Vincent Chow (Jay Kwon) is a young Chinese man with a burning desire to be an Italian gangster named “Vinny” in James Lew and Robert Samuels screwball comedy, Made in Chinatown. He turns away from his Chinese heritage and culture in favor of the Italian mob because of his crush on Italian beauty Tina (Theresa Moriarity). To have the prospects and connections that would impress her, Vincent decides to convince the mafia that he has what it takes to become a “made” man. In New York, Little Italy is just blocks away from Chinatown, and Vincent sets his sights on making that move.
As Vincent ingratiates himself into the mob, he must fight in a game of death to achieve his goals. Along the way, he learns important lessons from the Chinese elders, Knowledge (Geoff Lee) and Wisdom (Shing Ka), who dispense their insight from a grimy parking lot in an alley. Vincent spins through a wild array of adventures, from running olive oil into Chinatown to becoming an informant for the food safety department. His undercover role hinges on using the correct names for pasta.
Made in Chinatown owes a lot to the Micheal Keaton movie Johnny Dangerously and a spiritual debt to Big Trouble in Little China. Much of the humor comes from parodying Italian, Irish, and Chinese names such as Al Capella, Condimento, and Donny the Baker. Heck, Raymond J. Barry plays a crooked Irish cop named Sean O’Greedy. Of course, the best name-play is in the title, with a multiple-entendre reference to the phrase “made in China” and the idea of being a “made” man.
The characters are all broad stereotypes, with the Italians saying “fuggedaboutit” every few lines. Anyone asking about the character Hai Chu (Chi Ling Chiu) is immediately met with a “god bless you.” Hung Phat (Meng Lo) throws out Buddhist koan pseudo-aphorisms that read as non-sequiturs, apropos of nothing, followed by manic laughter. He sounds like Roman Moroni from Johnny Dangerously.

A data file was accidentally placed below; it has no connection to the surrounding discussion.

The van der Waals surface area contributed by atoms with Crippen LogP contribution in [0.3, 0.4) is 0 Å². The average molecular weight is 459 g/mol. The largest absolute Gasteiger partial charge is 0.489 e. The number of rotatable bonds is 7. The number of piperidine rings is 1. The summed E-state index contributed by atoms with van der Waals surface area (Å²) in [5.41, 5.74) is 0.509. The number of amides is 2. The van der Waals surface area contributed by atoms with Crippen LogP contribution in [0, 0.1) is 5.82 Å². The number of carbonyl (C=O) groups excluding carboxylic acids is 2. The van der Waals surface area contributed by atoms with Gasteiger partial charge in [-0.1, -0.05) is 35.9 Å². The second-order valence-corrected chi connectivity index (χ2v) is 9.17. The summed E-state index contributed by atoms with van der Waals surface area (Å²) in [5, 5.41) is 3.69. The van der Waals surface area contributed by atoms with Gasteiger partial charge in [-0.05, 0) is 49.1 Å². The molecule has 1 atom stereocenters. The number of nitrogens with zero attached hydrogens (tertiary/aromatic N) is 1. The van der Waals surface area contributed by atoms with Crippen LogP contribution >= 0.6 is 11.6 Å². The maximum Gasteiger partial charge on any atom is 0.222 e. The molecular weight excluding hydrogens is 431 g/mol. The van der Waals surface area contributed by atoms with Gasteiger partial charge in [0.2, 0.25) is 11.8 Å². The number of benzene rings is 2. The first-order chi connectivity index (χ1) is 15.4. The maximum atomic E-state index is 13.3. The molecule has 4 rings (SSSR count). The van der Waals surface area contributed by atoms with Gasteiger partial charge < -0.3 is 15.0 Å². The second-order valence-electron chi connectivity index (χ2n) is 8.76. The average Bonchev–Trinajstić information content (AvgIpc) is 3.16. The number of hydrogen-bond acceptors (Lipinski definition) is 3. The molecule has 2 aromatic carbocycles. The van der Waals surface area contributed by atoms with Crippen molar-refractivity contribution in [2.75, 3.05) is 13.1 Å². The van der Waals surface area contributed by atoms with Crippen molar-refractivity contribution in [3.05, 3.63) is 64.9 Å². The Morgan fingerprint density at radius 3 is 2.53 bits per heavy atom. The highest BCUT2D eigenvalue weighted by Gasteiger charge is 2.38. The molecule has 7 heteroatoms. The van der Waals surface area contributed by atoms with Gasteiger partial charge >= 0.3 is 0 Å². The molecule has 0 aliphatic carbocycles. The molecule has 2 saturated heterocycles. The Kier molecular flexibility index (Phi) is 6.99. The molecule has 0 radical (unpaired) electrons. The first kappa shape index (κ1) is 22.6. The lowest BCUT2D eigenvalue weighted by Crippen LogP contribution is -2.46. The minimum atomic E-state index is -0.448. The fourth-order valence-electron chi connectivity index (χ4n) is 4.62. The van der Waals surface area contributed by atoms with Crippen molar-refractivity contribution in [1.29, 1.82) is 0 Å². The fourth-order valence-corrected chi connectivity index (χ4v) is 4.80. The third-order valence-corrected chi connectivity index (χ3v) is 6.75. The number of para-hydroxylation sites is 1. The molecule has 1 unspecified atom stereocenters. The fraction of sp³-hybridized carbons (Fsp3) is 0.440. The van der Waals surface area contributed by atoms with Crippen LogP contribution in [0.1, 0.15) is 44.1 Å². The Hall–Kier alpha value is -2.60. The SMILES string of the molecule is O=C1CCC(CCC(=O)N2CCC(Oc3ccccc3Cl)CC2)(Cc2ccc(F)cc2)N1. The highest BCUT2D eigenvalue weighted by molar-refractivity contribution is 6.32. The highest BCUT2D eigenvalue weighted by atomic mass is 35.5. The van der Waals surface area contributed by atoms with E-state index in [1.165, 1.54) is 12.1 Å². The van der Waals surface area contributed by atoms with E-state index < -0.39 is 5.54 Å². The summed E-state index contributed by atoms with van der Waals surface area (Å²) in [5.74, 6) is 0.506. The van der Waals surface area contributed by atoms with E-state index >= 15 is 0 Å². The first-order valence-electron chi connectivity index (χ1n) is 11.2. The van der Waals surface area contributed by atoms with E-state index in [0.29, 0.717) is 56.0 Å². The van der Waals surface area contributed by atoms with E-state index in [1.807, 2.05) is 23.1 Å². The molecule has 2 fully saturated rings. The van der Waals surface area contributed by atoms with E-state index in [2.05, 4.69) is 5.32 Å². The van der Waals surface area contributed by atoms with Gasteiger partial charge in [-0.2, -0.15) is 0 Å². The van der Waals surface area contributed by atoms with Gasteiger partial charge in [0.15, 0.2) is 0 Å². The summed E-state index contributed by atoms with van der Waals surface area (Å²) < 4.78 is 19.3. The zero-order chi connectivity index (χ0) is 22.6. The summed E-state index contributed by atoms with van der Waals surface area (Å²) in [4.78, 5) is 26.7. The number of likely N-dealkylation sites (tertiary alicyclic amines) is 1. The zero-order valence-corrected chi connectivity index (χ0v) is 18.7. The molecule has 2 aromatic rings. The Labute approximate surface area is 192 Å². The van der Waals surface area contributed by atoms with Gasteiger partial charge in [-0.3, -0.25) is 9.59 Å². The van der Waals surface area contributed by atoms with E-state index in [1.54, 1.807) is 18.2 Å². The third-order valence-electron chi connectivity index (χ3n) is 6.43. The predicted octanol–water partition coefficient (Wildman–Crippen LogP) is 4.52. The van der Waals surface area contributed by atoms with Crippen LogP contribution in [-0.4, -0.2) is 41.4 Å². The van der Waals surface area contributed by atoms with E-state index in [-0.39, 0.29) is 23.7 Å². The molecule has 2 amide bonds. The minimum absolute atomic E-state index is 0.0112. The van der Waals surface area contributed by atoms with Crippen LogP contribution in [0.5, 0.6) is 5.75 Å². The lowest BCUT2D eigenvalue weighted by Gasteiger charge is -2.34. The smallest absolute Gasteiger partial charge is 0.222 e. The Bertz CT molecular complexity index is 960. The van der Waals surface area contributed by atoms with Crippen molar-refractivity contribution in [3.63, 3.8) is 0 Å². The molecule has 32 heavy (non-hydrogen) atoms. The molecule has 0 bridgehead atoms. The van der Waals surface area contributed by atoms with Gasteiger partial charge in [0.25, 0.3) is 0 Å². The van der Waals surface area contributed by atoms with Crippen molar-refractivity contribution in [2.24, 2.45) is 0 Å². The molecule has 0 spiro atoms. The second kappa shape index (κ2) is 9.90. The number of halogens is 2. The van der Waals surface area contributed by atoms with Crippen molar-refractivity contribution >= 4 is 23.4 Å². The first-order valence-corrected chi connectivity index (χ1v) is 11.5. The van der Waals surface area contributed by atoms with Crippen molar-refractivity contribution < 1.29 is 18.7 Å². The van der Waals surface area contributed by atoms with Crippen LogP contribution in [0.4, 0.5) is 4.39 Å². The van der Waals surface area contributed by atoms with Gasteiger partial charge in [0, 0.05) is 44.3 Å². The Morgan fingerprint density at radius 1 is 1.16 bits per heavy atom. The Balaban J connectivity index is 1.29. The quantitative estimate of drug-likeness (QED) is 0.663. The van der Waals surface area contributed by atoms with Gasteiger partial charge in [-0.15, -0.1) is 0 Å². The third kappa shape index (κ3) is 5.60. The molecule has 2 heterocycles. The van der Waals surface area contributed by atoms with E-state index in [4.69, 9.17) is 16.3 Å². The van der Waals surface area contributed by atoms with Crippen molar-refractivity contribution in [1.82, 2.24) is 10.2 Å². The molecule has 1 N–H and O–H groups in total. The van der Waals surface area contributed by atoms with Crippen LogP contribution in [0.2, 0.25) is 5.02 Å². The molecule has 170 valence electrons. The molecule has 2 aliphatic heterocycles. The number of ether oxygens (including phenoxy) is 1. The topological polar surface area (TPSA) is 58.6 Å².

“…a young Chinese man with a burning desire to be an Italian gangster…”
The baddest fighter on the Chinese side is an effeminate gay black man named Lawrence, played by Emmanuel Brown. Brown is an accomplished actor and a trained martial artist, and his fights show it. As for more wacky hijinks, a food-themed running gag threads throughout Made in Chinatown. For example, all of the contraband black market products are things like olive oil and spices. So, of course, many of the names are food references, and the main character is named Chow.
Vincent’s journey is a familiar one from a generation of similar cinematic themes. He desires the glamorous woman but ignores his wonderful best friend, May Wong (Shuya Chang), who fawns over him. His parents and community beg him to hew to the Chinese traditions and people. He craves something different. Frankly, for much of the narrative, Vincent is an a*s. He seems to disregard the criminal amorality of the Italian gangsters and turns to that life to escape boredom with his Chinese culture.
Made in Chinatown is great fun, but with a few uncomfortable moments when riffing on cultural stereotypes. It’s the kind of humor you’d share inside a community but requires great care when sharing with outsiders. In this case, no one is safe. Nothing too offensive is said, but this style of humor is dated at this point. Whether you think they cross the line is up to individual taste. Lampooning mob, Chinese, and LGBTQIA culture is bold. Tony Soprano would watch this fluffy romp, laugh his a*s off, then go have a little “chat” with the directors.